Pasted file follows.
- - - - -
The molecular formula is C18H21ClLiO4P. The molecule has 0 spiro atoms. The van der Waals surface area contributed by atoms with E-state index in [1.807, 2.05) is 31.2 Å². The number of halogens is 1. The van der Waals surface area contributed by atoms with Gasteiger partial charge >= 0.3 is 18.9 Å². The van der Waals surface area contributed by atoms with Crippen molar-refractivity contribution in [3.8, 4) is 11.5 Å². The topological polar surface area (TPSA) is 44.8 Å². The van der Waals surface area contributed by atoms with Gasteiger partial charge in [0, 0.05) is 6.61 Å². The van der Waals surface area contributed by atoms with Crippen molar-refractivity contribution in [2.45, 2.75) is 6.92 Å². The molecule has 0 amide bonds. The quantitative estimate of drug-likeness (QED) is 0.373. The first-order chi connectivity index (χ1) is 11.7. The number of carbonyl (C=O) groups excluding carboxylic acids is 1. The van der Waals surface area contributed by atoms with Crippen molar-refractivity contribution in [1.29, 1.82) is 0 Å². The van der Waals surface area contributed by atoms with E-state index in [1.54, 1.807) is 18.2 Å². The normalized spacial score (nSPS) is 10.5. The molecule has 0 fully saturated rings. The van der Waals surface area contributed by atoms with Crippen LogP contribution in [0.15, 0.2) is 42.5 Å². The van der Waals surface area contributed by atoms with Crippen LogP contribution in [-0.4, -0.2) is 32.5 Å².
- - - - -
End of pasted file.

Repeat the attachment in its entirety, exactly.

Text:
The molecular formula is C18H21ClLiO4P. The molecule has 0 spiro atoms. The van der Waals surface area contributed by atoms with E-state index in [1.807, 2.05) is 31.2 Å². The number of halogens is 1. The van der Waals surface area contributed by atoms with Gasteiger partial charge >= 0.3 is 18.9 Å². The van der Waals surface area contributed by atoms with Crippen molar-refractivity contribution in [3.8, 4) is 11.5 Å². The topological polar surface area (TPSA) is 44.8 Å². The van der Waals surface area contributed by atoms with Gasteiger partial charge in [0, 0.05) is 6.61 Å². The van der Waals surface area contributed by atoms with Crippen molar-refractivity contribution in [2.45, 2.75) is 6.92 Å². The molecule has 0 amide bonds. The quantitative estimate of drug-likeness (QED) is 0.373. The first-order chi connectivity index (χ1) is 11.7. The number of carbonyl (C=O) groups excluding carboxylic acids is 1. The van der Waals surface area contributed by atoms with Crippen molar-refractivity contribution in [1.29, 1.82) is 0 Å². The van der Waals surface area contributed by atoms with E-state index in [1.54, 1.807) is 18.2 Å². The normalized spacial score (nSPS) is 10.5. The molecule has 0 fully saturated rings. The van der Waals surface area contributed by atoms with Crippen LogP contribution in [0.15, 0.2) is 42.5 Å². The van der Waals surface area contributed by atoms with Crippen LogP contribution in [-0.4, -0.2) is 32.5 Å².